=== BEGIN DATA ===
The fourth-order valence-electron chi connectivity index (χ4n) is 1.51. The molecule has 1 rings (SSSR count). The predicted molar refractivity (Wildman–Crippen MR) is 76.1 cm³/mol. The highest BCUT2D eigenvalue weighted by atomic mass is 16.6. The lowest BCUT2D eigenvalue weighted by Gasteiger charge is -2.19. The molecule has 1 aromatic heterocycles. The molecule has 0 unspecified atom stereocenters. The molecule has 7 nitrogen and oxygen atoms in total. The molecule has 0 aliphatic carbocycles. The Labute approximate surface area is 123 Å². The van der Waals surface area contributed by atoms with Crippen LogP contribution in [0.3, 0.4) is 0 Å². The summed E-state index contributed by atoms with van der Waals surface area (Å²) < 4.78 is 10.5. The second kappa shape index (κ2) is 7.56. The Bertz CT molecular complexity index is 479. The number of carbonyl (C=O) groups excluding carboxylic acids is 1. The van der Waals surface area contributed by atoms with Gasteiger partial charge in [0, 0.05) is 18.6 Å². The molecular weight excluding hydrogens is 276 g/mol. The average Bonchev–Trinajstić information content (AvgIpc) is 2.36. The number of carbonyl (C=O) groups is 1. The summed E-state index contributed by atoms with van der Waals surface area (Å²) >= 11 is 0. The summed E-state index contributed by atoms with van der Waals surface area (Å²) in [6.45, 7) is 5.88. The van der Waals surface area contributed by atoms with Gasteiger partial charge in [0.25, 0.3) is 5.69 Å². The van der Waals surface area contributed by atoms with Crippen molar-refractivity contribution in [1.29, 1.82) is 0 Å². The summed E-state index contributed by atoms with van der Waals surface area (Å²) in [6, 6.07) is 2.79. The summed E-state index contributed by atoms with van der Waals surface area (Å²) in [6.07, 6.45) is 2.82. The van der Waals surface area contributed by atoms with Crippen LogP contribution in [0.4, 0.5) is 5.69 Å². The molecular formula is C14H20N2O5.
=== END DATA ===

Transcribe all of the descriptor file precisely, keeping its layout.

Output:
The fourth-order valence-electron chi connectivity index (χ4n) is 1.51. The molecule has 1 rings (SSSR count). The predicted molar refractivity (Wildman–Crippen MR) is 76.1 cm³/mol. The highest BCUT2D eigenvalue weighted by atomic mass is 16.6. The lowest BCUT2D eigenvalue weighted by Gasteiger charge is -2.19. The molecule has 1 aromatic heterocycles. The molecule has 0 unspecified atom stereocenters. The molecule has 7 nitrogen and oxygen atoms in total. The molecule has 0 aliphatic carbocycles. The Labute approximate surface area is 123 Å². The van der Waals surface area contributed by atoms with Crippen LogP contribution in [0.3, 0.4) is 0 Å². The summed E-state index contributed by atoms with van der Waals surface area (Å²) < 4.78 is 10.5. The second kappa shape index (κ2) is 7.56. The Bertz CT molecular complexity index is 479. The number of carbonyl (C=O) groups excluding carboxylic acids is 1. The van der Waals surface area contributed by atoms with Gasteiger partial charge in [0, 0.05) is 18.6 Å². The molecular weight excluding hydrogens is 276 g/mol. The average Bonchev–Trinajstić information content (AvgIpc) is 2.36. The number of carbonyl (C=O) groups is 1. The summed E-state index contributed by atoms with van der Waals surface area (Å²) >= 11 is 0. The summed E-state index contributed by atoms with van der Waals surface area (Å²) in [6.45, 7) is 5.88. The van der Waals surface area contributed by atoms with Gasteiger partial charge in [0.25, 0.3) is 5.69 Å². The van der Waals surface area contributed by atoms with Crippen molar-refractivity contribution in [1.29, 1.82) is 0 Å². The summed E-state index contributed by atoms with van der Waals surface area (Å²) in [6, 6.07) is 2.79. The summed E-state index contributed by atoms with van der Waals surface area (Å²) in [6.07, 6.45) is 2.82. The van der Waals surface area contributed by atoms with Crippen LogP contribution in [0.4, 0.5) is 5.69 Å². The molecular formula is C14H20N2O5.